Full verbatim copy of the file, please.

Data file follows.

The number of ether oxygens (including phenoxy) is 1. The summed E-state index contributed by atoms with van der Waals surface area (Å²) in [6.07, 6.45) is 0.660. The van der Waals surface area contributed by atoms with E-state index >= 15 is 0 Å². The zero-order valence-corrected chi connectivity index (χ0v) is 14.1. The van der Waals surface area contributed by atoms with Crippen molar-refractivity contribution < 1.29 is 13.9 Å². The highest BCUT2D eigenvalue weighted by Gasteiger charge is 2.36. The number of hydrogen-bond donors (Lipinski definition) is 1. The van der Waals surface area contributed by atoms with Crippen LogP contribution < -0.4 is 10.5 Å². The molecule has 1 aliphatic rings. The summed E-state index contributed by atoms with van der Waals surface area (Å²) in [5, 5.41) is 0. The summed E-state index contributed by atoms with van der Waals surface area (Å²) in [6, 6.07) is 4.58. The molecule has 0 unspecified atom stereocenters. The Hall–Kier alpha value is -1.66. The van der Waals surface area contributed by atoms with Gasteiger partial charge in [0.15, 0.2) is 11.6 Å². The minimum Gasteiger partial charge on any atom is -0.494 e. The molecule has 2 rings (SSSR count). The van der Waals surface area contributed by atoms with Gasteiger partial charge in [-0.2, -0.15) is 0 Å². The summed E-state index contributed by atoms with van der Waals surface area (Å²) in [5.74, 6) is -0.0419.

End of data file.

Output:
The number of ether oxygens (including phenoxy) is 1. The summed E-state index contributed by atoms with van der Waals surface area (Å²) in [6.07, 6.45) is 0.660. The van der Waals surface area contributed by atoms with E-state index >= 15 is 0 Å². The zero-order valence-corrected chi connectivity index (χ0v) is 14.1. The van der Waals surface area contributed by atoms with Crippen molar-refractivity contribution < 1.29 is 13.9 Å². The highest BCUT2D eigenvalue weighted by Gasteiger charge is 2.36. The number of hydrogen-bond donors (Lipinski definition) is 1. The van der Waals surface area contributed by atoms with Crippen LogP contribution < -0.4 is 10.5 Å². The molecule has 1 aliphatic rings. The summed E-state index contributed by atoms with van der Waals surface area (Å²) in [5, 5.41) is 0. The summed E-state index contributed by atoms with van der Waals surface area (Å²) in [6, 6.07) is 4.58. The molecule has 0 unspecified atom stereocenters. The Hall–Kier alpha value is -1.66. The van der Waals surface area contributed by atoms with Gasteiger partial charge in [0.15, 0.2) is 11.6 Å². The minimum Gasteiger partial charge on any atom is -0.494 e. The molecule has 2 rings (SSSR count). The van der Waals surface area contributed by atoms with Gasteiger partial charge in [-0.2, -0.15) is 0 Å². The summed E-state index contributed by atoms with van der Waals surface area (Å²) in [5.74, 6) is -0.0419.